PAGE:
Agile Delivery

What does Agile really mean?

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10 mins read
Ben Willmott

Agile, simply means able to move quickly and easily, that’s it! The term agile though, has been used in all sorts of ways over the years, whether that’s to describe a process at a company, or used as a stick by clients to beat their suppliers with when they want to change their minds over and over again “I thought you said this was an Agile project!”

To understand how we got to where we’re today and how the term Agile is now everywhere, you have to first go back to how we used to work in the 1900s on the assembly line. Management has evolved over the last century but it started with simple repetitive tasks.

1.0 Management (Assembly Line)

Management in the 1900s was the assembly line, management separated all decision making from the workers. One set of thinkers, another set of doers. This approach was heavily influenced by Frederick Taylor.

2.0 1950s Management TPS/Lean)

In the 1950s, simple repetitive work become more complex and workers were getting bored with 1.0. 2.0 empowered workers to stop the production line to fix issues, reduce waste and fix issues. This approach was influenced by Taiichi Ohno and W. Edwards Deming

3.0 1990s Management Agile

Technology and software is becoming prevalent and more complex. Waterfall is starting to fail because of its inability to predict in advance what's needed. Scrum was introduced to allow for short iterations and fast feedback and the Agile Manifesto was created

Frederick Taylor, one of the early influencers

Agile is not a process it's a mindset or a set of values

So you’ve seen how the term Agile came to prominence, mainly down to needing to adapt and improve how we work in an ever complex world.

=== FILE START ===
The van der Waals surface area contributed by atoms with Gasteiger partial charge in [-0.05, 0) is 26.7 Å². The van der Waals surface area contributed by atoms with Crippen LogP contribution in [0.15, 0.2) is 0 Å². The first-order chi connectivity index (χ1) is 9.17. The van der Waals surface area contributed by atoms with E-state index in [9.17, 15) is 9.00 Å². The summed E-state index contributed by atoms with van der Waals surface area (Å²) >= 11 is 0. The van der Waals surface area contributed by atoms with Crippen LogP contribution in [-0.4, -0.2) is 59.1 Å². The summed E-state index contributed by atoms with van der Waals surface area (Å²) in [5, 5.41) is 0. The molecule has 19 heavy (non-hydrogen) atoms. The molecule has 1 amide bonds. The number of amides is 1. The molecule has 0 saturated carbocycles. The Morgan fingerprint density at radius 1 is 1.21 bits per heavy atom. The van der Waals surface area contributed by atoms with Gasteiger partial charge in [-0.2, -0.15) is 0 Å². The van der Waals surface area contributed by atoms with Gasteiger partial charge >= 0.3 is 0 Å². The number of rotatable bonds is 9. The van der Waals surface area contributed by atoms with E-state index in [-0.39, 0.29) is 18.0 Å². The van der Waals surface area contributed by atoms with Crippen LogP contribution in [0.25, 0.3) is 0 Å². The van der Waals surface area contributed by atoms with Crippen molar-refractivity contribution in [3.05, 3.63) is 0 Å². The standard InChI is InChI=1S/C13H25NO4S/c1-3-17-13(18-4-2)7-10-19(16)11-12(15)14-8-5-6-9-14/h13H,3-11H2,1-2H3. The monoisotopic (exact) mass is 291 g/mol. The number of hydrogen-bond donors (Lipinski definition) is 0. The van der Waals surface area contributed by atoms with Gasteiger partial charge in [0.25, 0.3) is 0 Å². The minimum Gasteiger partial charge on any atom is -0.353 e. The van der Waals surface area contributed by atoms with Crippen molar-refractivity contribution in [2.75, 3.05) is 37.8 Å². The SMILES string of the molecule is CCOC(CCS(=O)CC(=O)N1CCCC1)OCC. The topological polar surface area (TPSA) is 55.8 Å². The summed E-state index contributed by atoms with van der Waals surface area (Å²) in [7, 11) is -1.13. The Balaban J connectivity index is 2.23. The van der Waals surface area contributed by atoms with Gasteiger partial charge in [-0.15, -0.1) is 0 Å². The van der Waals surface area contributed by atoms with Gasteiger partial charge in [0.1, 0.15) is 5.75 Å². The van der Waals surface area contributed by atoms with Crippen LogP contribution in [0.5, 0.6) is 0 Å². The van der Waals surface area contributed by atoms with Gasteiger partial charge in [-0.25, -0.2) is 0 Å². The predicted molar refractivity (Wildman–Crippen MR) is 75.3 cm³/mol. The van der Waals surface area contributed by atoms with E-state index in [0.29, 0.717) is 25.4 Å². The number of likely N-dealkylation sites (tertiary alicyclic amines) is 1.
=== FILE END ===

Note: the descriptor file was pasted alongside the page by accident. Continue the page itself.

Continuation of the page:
For now though, the best way to start when describing Agile in a business sense, is it’s really just a set of values or just a mind set, that then trigger a number of behaviours that show agility.

That could be showing transparency as the more everyone knows, the more you can improve, adapt, change direction if something isn’t working etc..

Some commonly used terms to describe Agile

Project types, simple through to chaos

Still to this day, we assume we’ll know exactly what will happen in a project months ahead of the start date. In reality, it’s impossible to predict, so knowing where your project type sits, will help you take the right delivery approach.

The below examples of where different project types sit, is a really useful took to work this out.

You simply need to ask questions like, do we know exactly what we’re building, and do we know exactly how we’ll build it? Pretty sure the majority of you will reply with no to both of those.

If so, you’re in perfect spot to deliver your project in an Agile manner.  

SIMPLE: This is where manufacturing sits, you build the same thing over and over again. Very little uncertainty, we agree what has to be built and how we’ll build it.

COMPLICATED: We know what to build, or how to build it but not both. This increases uncertainty. Building a large bridge is a good example.

COMPLEX: Typical product development sweet spot (Agile), the customer has a rough idea of what they want, but they’re not sure, so things change frequently. We can’t remove all uncertainly, so we manage it with fast feedback. This is when agility becomes an advantage

CHAOS: No clue what we’re building or how we’re going to do it. Don’t go here!


The Waterfall approach: The classic project delivery method

So by using the tool above, or just using our common sense we know where our project sits, but we still deliver projects in a way that we know is going fail.

We’re understanding pressure to define everything up front and commit to a date we’ll deliver it. No matter how many times to approach fails, it’s still repeated over and over again.

The most common methodology is called Waterfall and it’s been around far longer than I’ve been delivery projects (many of those using this methodology and the scars to prove it!)

What is it?

You complete one phase before moving onto the next phase

You rarely aim to revisit a phase once it’s completed. So you better get it right the first time!